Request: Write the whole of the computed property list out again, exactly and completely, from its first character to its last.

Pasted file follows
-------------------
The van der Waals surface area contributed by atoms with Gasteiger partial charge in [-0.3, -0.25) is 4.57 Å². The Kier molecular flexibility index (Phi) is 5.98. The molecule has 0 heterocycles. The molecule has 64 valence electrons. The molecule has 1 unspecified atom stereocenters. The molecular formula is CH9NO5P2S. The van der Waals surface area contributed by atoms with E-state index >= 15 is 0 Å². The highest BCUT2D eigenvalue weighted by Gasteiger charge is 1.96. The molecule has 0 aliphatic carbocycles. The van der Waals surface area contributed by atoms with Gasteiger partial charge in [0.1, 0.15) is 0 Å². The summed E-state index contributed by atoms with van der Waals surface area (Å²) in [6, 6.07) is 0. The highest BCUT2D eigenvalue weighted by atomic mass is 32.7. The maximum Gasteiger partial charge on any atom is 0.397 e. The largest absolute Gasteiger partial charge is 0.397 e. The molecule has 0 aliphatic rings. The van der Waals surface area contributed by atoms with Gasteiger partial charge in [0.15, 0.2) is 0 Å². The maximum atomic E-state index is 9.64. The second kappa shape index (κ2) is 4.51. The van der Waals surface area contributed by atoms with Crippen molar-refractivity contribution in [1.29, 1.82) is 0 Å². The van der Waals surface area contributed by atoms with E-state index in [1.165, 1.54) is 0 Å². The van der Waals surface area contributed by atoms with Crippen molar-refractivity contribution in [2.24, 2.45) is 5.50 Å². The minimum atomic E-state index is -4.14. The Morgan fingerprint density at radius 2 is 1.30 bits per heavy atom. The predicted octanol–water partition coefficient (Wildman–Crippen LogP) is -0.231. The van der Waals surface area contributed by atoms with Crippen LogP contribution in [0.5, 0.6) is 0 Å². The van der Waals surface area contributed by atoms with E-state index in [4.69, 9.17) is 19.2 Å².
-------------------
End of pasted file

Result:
The van der Waals surface area contributed by atoms with Gasteiger partial charge in [-0.3, -0.25) is 4.57 Å². The Kier molecular flexibility index (Phi) is 5.98. The molecule has 0 heterocycles. The molecule has 64 valence electrons. The molecule has 1 unspecified atom stereocenters. The molecular formula is CH9NO5P2S. The van der Waals surface area contributed by atoms with E-state index >= 15 is 0 Å². The highest BCUT2D eigenvalue weighted by Gasteiger charge is 1.96. The molecule has 0 aliphatic carbocycles. The van der Waals surface area contributed by atoms with Gasteiger partial charge in [0.1, 0.15) is 0 Å². The summed E-state index contributed by atoms with van der Waals surface area (Å²) in [6, 6.07) is 0. The highest BCUT2D eigenvalue weighted by atomic mass is 32.7. The maximum Gasteiger partial charge on any atom is 0.397 e. The largest absolute Gasteiger partial charge is 0.397 e. The molecule has 0 aliphatic rings. The van der Waals surface area contributed by atoms with Gasteiger partial charge in [0.15, 0.2) is 0 Å². The maximum atomic E-state index is 9.64. The second kappa shape index (κ2) is 4.51. The van der Waals surface area contributed by atoms with Crippen molar-refractivity contribution in [1.29, 1.82) is 0 Å². The van der Waals surface area contributed by atoms with E-state index in [1.165, 1.54) is 0 Å². The van der Waals surface area contributed by atoms with Crippen molar-refractivity contribution in [2.24, 2.45) is 5.50 Å². The minimum atomic E-state index is -4.14. The Morgan fingerprint density at radius 2 is 1.30 bits per heavy atom. The predicted octanol–water partition coefficient (Wildman–Crippen LogP) is -0.231. The van der Waals surface area contributed by atoms with Crippen LogP contribution in [0.5, 0.6) is 0 Å². The van der Waals surface area contributed by atoms with E-state index in [4.69, 9.17) is 19.2 Å².